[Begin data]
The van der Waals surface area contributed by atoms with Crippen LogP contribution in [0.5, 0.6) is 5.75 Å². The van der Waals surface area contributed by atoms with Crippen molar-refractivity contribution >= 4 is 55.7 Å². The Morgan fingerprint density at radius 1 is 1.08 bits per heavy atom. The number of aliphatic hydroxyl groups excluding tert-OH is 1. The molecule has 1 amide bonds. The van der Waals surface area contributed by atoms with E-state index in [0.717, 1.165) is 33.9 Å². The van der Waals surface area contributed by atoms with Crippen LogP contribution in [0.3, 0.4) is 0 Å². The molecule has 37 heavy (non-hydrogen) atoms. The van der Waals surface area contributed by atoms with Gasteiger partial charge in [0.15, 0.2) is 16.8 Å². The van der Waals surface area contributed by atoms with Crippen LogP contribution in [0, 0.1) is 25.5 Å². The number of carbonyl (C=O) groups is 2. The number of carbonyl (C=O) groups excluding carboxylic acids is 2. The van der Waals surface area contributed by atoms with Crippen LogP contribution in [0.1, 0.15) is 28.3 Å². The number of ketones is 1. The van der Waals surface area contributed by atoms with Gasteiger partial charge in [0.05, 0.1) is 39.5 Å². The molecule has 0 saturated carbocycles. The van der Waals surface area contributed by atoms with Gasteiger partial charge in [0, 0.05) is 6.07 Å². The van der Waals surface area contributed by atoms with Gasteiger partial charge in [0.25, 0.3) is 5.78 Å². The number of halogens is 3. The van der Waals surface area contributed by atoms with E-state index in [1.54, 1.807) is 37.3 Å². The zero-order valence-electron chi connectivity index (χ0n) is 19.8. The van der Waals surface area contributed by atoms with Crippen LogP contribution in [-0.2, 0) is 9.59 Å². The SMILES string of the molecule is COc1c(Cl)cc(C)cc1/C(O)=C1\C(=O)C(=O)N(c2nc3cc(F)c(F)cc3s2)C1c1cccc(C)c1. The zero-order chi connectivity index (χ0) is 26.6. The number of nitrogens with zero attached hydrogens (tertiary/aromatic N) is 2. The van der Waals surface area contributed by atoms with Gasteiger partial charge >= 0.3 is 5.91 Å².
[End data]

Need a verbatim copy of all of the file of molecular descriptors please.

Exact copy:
The van der Waals surface area contributed by atoms with Crippen LogP contribution in [0.5, 0.6) is 5.75 Å². The van der Waals surface area contributed by atoms with Crippen molar-refractivity contribution >= 4 is 55.7 Å². The Morgan fingerprint density at radius 1 is 1.08 bits per heavy atom. The number of aliphatic hydroxyl groups excluding tert-OH is 1. The molecule has 1 amide bonds. The van der Waals surface area contributed by atoms with E-state index in [0.717, 1.165) is 33.9 Å². The van der Waals surface area contributed by atoms with Crippen LogP contribution in [0.3, 0.4) is 0 Å². The molecule has 37 heavy (non-hydrogen) atoms. The van der Waals surface area contributed by atoms with Gasteiger partial charge in [0.15, 0.2) is 16.8 Å². The van der Waals surface area contributed by atoms with Crippen LogP contribution in [0, 0.1) is 25.5 Å². The number of carbonyl (C=O) groups is 2. The number of carbonyl (C=O) groups excluding carboxylic acids is 2. The van der Waals surface area contributed by atoms with Crippen LogP contribution in [0.1, 0.15) is 28.3 Å². The number of ketones is 1. The van der Waals surface area contributed by atoms with Gasteiger partial charge in [0.05, 0.1) is 39.5 Å². The molecule has 0 saturated carbocycles. The van der Waals surface area contributed by atoms with Gasteiger partial charge in [0, 0.05) is 6.07 Å². The van der Waals surface area contributed by atoms with Gasteiger partial charge in [0.25, 0.3) is 5.78 Å². The number of halogens is 3. The van der Waals surface area contributed by atoms with E-state index in [1.54, 1.807) is 37.3 Å². The zero-order valence-electron chi connectivity index (χ0n) is 19.8. The van der Waals surface area contributed by atoms with Crippen LogP contribution in [-0.2, 0) is 9.59 Å². The SMILES string of the molecule is COc1c(Cl)cc(C)cc1/C(O)=C1\C(=O)C(=O)N(c2nc3cc(F)c(F)cc3s2)C1c1cccc(C)c1. The zero-order chi connectivity index (χ0) is 26.6. The number of nitrogens with zero attached hydrogens (tertiary/aromatic N) is 2. The van der Waals surface area contributed by atoms with Gasteiger partial charge >= 0.3 is 5.91 Å².